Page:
Shark Tank-Inventors Take Note, Investors Just Might Invest


Could she possibly have not known what's she's showing?
I think Shark Tank is a really great show. First, it's original. Second, it's well presented, excellently timed. Third, it is a competitive reality show that does a very good public service, that of bringing new inventions to fruition via the capitalistic assistance of investment.

Here's a concept that boggles: some bright American gets a new idea and follows up by designing, creating and investing their own sweat, dreams and limited funds in their next best mousetrap. The gubmint doesn't get involved with silly "green" inventions that only filter money back and forth from politician to capitalist crony back to the politician. No. A couple of successful entrepreneurs with some extra money to invest listen to the pitches of the wannabe inventors and decide whether to invest or not.

The inventor presents the initial proposed terms of investment, usually a dollar amount between 10 and 50 thousand for a percentage of the new company between 10 and 30%. The inventor then presents his or her product. It isn't indicated as part of the show, but these inventors have to have actually sold their product somewhere, it should be copyrighted, the product should be in some sort of production. You can't just put a and bunch of clothespins, glue and gild together and create a children's toy, bring it on the show, and expect that the bids will go from there.

Inventors must have invested some time in their product is what I'm saying here.

The history channel features a show called "Invention USA" that has the same sort of premise and I did a review, and quite enjoyed, this show as well.

I am forever thinking of things that need inventing and given time I have designed a couple of neat things myself. I believe if I had the time I could build an entire house out of bungee cords nothing keeps a life in order like a rubber band.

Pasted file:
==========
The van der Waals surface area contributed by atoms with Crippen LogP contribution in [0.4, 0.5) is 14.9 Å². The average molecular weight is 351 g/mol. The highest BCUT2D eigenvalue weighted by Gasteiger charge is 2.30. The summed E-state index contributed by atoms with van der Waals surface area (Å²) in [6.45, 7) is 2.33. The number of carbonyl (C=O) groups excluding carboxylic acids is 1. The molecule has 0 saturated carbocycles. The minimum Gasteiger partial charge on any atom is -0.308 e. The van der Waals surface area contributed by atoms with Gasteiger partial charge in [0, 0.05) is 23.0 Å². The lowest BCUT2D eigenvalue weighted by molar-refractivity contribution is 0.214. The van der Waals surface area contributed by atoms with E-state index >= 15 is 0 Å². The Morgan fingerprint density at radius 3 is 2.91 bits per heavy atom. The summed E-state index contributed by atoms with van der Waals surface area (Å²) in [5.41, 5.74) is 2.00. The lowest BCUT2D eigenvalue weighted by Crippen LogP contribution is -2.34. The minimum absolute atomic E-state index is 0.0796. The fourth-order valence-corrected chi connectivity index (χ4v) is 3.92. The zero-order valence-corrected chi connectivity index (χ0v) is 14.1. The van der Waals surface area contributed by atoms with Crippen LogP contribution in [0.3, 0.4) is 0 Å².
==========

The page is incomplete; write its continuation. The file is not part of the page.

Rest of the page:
I have great admiration for inventors I do and they intrigue me.

Shark Tank has featured such inventions as a toilet seat type of potty thing that will teach cats to use the toilet, beach towels that serve as makeshift changing rooms, systems that usher VIPS to the front of long lines. The so-called "sharks" are a cadre of successful investors including Mark Cuban who did a stint on Dancing With the Stars but now is a Shark Star. The investors negotiate with the fledgling inventor, seldom taking the initial offer. Sometimes, in a most delightful turn for this viewer, the offered inventions captures the fancy of all of the investors and a bidding war begins between all the investors.

The show features, weekly, a successful product launched prior on Shark Tank, complete with happy details of success from the original inventor. In fact I have seen products for sale on one of those TV advertisements that were introduced on this show.

Shark Tank can be seen on ABC, Friday nights, at 8pm.

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